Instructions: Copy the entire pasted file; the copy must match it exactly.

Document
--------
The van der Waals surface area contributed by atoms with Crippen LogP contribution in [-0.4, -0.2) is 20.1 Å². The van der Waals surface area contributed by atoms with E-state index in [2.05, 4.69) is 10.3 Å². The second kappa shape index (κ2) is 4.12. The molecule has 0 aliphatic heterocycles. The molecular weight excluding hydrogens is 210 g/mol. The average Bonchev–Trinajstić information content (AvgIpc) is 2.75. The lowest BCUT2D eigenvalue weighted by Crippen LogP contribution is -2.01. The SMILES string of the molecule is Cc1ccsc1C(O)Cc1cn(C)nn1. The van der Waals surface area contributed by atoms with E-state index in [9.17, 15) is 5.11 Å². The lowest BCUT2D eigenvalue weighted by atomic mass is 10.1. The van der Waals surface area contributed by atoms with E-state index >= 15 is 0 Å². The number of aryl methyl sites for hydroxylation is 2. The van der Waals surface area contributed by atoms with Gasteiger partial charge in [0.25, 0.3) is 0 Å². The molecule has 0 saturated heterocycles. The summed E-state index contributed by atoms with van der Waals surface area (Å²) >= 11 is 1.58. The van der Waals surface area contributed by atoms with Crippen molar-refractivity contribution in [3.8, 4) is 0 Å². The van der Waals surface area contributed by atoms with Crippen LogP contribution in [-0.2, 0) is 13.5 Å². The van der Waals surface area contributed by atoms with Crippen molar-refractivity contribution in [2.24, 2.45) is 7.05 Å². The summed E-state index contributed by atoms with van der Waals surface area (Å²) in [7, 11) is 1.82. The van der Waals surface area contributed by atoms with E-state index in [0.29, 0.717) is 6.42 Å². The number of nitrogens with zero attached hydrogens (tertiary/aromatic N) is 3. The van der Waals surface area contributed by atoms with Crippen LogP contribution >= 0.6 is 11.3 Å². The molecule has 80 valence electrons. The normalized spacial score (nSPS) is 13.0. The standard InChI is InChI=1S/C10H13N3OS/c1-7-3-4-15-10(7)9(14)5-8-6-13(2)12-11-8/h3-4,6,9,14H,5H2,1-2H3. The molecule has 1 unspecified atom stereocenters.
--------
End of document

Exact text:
The van der Waals surface area contributed by atoms with Crippen LogP contribution in [-0.4, -0.2) is 20.1 Å². The van der Waals surface area contributed by atoms with E-state index in [2.05, 4.69) is 10.3 Å². The second kappa shape index (κ2) is 4.12. The molecule has 0 aliphatic heterocycles. The molecular weight excluding hydrogens is 210 g/mol. The average Bonchev–Trinajstić information content (AvgIpc) is 2.75. The lowest BCUT2D eigenvalue weighted by Crippen LogP contribution is -2.01. The SMILES string of the molecule is Cc1ccsc1C(O)Cc1cn(C)nn1. The van der Waals surface area contributed by atoms with E-state index in [9.17, 15) is 5.11 Å². The lowest BCUT2D eigenvalue weighted by atomic mass is 10.1. The van der Waals surface area contributed by atoms with E-state index >= 15 is 0 Å². The number of aryl methyl sites for hydroxylation is 2. The van der Waals surface area contributed by atoms with Gasteiger partial charge in [0.25, 0.3) is 0 Å². The molecule has 0 saturated heterocycles. The summed E-state index contributed by atoms with van der Waals surface area (Å²) >= 11 is 1.58. The van der Waals surface area contributed by atoms with Crippen molar-refractivity contribution in [3.8, 4) is 0 Å². The van der Waals surface area contributed by atoms with Crippen LogP contribution in [-0.2, 0) is 13.5 Å². The van der Waals surface area contributed by atoms with Crippen molar-refractivity contribution in [2.24, 2.45) is 7.05 Å². The summed E-state index contributed by atoms with van der Waals surface area (Å²) in [7, 11) is 1.82. The van der Waals surface area contributed by atoms with E-state index in [0.29, 0.717) is 6.42 Å². The number of nitrogens with zero attached hydrogens (tertiary/aromatic N) is 3. The van der Waals surface area contributed by atoms with Crippen LogP contribution >= 0.6 is 11.3 Å². The molecule has 80 valence electrons. The normalized spacial score (nSPS) is 13.0. The standard InChI is InChI=1S/C10H13N3OS/c1-7-3-4-15-10(7)9(14)5-8-6-13(2)12-11-8/h3-4,6,9,14H,5H2,1-2H3. The molecule has 1 unspecified atom stereocenters.